Slackjaw: She's A Crack Shot, Too


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Well, my mom said after I picked up the phone, last night it was my turn to spend the night in the hospital. I went a little numb. A few weeks earlier it had been my dad. She'd started having severe chest pains, so my dad called the rescue squad. After all the tests were run and the doctors kept her overnight for observation, it turned out everything was OK. It still put the fear in me, though. I worry about them.


I've written a lot about my dad over the years. He's an imposing figure, a big goofball, and a lot of the stories come out of him. But I've not written a whole lot about my mom. She has her own stories, and she's funny as hell, toobut she's also much quieter, much more self-contained. So let me tell you a little about my mom.


When I was growing up, she was never one of those awkwardly insecure moms who always tried too hard to be one of the kids. I knew moms like that. They'd wear hip fashions, know all the popular songs, jog. It was really embarrassing. My mom wasn't like that, and all my friends liked her because she was cool without trying. From the outside, in fact, she might have seemed like any stereotypical suburban Wisconsin mom. She baked cookies, put up crepe-paper holiday decorations, sat up with me when I was sick, read bedtime stories, and was ironing in the kitchen when I got home from school. She went to parent-teacher conferences and was in a bowling league. And she still knows my pant and shirt sizes, which is more than I can say.


She was raised on a farm as part of a large family, and those were the values that came with it. But she has her share of surprises tucked away, too.


She's a pretty serious gambler, for one, whether in Vegas or around the kitchen table. Counter to the stereotype, she's a woman of strong opinions, makes her own decisions and takes no crap. And unlike a lot of moms in the neighborhood back then, she always had a job. (It was while she was working for the Dept. of Agriculture in Lincoln, Neb., that she had a close encounter with Charlie Starkweather the day after he and Caril Ann Fugate began their killing spree. But that's another story)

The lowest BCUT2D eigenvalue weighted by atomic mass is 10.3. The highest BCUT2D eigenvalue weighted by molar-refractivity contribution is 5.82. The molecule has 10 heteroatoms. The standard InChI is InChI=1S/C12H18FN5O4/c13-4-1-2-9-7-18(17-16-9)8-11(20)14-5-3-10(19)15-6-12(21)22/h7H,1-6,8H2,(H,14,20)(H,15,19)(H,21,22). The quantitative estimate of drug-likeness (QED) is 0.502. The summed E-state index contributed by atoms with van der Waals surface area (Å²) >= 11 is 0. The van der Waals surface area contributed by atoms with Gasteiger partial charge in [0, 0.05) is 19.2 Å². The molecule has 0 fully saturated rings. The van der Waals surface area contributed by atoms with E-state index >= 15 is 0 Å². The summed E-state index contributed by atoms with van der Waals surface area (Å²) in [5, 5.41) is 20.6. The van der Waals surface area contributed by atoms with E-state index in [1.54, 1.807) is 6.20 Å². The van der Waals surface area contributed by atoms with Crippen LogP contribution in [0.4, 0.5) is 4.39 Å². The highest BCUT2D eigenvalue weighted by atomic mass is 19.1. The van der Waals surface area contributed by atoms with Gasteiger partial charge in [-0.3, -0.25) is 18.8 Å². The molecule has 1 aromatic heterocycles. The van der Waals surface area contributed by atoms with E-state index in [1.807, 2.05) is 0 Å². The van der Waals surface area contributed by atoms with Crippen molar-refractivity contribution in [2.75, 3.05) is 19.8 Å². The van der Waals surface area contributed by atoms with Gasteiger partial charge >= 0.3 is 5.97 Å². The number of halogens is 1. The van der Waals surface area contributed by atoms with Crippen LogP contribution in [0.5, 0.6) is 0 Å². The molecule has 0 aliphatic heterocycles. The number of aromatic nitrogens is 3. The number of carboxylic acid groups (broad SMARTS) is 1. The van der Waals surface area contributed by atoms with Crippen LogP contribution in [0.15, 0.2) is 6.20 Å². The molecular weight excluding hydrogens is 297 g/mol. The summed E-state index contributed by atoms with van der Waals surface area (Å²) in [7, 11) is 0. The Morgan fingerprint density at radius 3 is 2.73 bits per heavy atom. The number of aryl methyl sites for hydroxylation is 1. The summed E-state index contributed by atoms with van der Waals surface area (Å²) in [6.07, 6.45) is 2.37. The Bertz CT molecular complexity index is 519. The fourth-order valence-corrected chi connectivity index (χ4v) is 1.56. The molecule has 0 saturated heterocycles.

She introduced me to Sinatra, Dean Martin and Herb Alpert when I was little, and I remain a fan of all three today. For her part, she liked my Tom Waits records, didn't mind listening to The Clash with me and for a few years there we decorated the Christmas tree while listening to The Beatles' White Album. She and my dad even watched a Suburban Mutilation appearance on a local public access station, just to get a sense of what this whole punk rock thing was about.


She used to come to movies with me when I was young (except the violent or scary onesthat was my dad or sister's territory). Since I was the one choosing the movie, that meant I made her sit through everything from Chariots of the Gods? to Being There. She didn't listen to the music or go to the movies to be hipshe was just interested in what her kids were up to, without trying to control it. In my book, that makes her much cooler then the ones who were trying so hard. (Though she got pretty mad when I snuck off to go carping with my pal Gary after she told me not to.)


She made sure I learned how to read very early and let me read most anything I wanted with the exception of Helter Skelter. When I was 14 or 15 and in the midst of one of my earliest bad, unshakable depressions, instead of telling me to buck up or snap out of it, she merely told me, very quietly, that she knew I wasn't happy, but that I should remember that they loved me, and that they'd always be there. And she was right.


Neither of my parents ever judged the decisions I made over the years, even if they found those decisions annoying or didn't understand them. In fact, they watched as I made mistake after mistake without interfering (unless I asked for their help). They knew that making mistakes was part of becoming self-reliantand it was important that I be self-reliant. My mom has always been the model, the family's calm, rational centerthe solid one who carried us through our various crisesand made sure we all came out OK in the end.


My apologies for getting all sappy here I bring all this up for a very simple reason. My mom's about to mark her 70th birthday, and she and my dad just celebrated their 49th anniversary together. They're still taking care of each other the way they always have. They still travel and gamble and go to soccer games. And my mom still puts up with my dad's shenanigans with a mere shrug of the shoulders. I've never tried to hide the fact that I respect, love and, more importantly, like my parents. And as I did when my dad turned 70 a few years back, I just wanted to take this small opportunity to say thanks, and to let them know I worry about them.


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